Most Read: Business

DJIA
0.26%
S&P 500
-0.07%
NASDAQ
-1.07%
 Last Update: 09:12 PM 09/15/2014

World Markets from      

 

Other Market Data from      

 

Key Rates from      

 

Blog Contributors

Timothy B. Lee

Timothy B. Lee

Timothy B. Lee covers technology policy, including copyright and patent law, telecom regulation, privacy, and free speech. He also writes about the economics of technology. He has previously written for Ars Technica and Forbes. You can follow him on Twitter or send him email.

Brian Fung

Brian Fung

Brian Fung covers technology for The Washington Post, focusing on electronic privacy, national security, digital politics and the Internet that binds it all together. He was previously the technology correspondent for National Journal and an associate editor at the Atlantic. His writing has also appeared in Foreign Policy, Talking Points Memo, the American Prospect and Nonprofit Quarterly. Follow Brian on Google+ .

Andrea Peterson

Andrea Peterson

Andrea Peterson covers technology policy for The Washington Post, with an emphasis on cybersecurity, consumer privacy, transparency, surveillance and open government. She also delves into the societal impacts of technology access and how innovation is intertwined with cultural development.

Post Tech
About / Where's Post I.T.?   |    Twitter  |   On Facebook  |  RSS RSS Feed  |  E-Mail Cecilia
Posted at 03:43 PM ET, 08/29/2011

San Francisco’s BART cellphone shutdown prompts complaint to FCC

Several public interest groups on Monday asked the Federal Communications Commission to declare that San Francisco transportation officials broke telecom laws by halting cellphone service ahead of planned demonstrations earlier this month.

Public Knowledge, the Center for Democracy and Technology, and the Electronic Frontier Foundation said Bay Area Rapid Transit (BART) didn’t have the authority to shut down cell service in some stations to deter organizers of a planned Aug. 11 protest.

They focused their petition on alleged violations of communications law.

FCC spokesman Neil Grace said that the agency received the petition and that officials are “reviewing the petition and are continuing our assessment to collect information about BART’s actions and the important issues those actions raised.”

The public interest groups said BART’s actions set a dangerous example.

“The recent statements by BART directors, as well as the possibility that other local jurisdictions may act to interfere with [mobile phone networks] in similar situations, demonstrate that the Commission must not wait on the outcome of its investigation into this specific incident to clarify the law generally,” the public interest groups said.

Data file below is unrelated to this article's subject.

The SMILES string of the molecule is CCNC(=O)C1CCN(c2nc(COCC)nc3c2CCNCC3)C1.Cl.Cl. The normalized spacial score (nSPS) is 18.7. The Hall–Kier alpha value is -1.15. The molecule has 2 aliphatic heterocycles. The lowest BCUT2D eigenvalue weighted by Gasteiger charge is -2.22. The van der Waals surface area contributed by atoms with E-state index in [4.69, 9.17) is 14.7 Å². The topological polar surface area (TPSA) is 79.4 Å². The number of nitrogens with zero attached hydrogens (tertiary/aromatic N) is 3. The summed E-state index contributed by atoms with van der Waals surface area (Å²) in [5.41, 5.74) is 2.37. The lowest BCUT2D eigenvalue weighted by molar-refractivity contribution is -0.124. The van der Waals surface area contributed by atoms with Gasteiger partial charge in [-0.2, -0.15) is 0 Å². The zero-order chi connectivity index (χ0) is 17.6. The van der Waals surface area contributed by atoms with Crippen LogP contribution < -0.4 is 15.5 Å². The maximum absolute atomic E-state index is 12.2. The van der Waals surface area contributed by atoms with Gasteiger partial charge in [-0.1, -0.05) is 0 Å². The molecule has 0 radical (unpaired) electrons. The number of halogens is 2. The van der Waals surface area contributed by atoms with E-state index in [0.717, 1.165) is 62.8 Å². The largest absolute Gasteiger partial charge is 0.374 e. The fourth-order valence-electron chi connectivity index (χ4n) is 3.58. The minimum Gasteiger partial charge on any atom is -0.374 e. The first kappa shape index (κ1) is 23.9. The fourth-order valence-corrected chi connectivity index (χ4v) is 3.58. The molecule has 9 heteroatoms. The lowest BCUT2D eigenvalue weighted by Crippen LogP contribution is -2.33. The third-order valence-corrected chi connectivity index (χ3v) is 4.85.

BART’s decision has also invited criticism over free speech rights and prompted an attack by the hacker group Anonymous. BART has been compared to the governments of China and Egypt, which have clamped down on information to disrupt civil protests.

BART officials defended their decision to stop cell service at some stations on Aug. 11, saying the temporary shutdown was legal and was intended to keep passengers safe. The service shutdown was meant to prevent demonstrators from organizing outside of designated areas, BART said.

But public interest groups said BART didn’t have the legal authority to shut down cell service.

BART spokesman Jim Allison said that on Aug. 12, the FCC asked the San Francisco area transportation authority for information related to its cell service shutdown. He defended its actions as “completely legal” and said BART may consider similar action with future protests. He said the BART board is preparing a policy on communications.

Protests this summer were set off by a fatal police shooting at a BART station. Allison said that protesters were calling for demonstrations on platforms and that one organizer got on top of a train.

“This is very dangerous,” Allison said. “If there are similar situations in which there are clear indications that there is imminent lawless activity coordinated by cellphone users, this would remain an option.”

Related:

Dozens arrested in Bart protest

By  |  03:43 PM ET, 08/29/2011

 
Read what others are saying
     

    © 2011 The Washington Post Company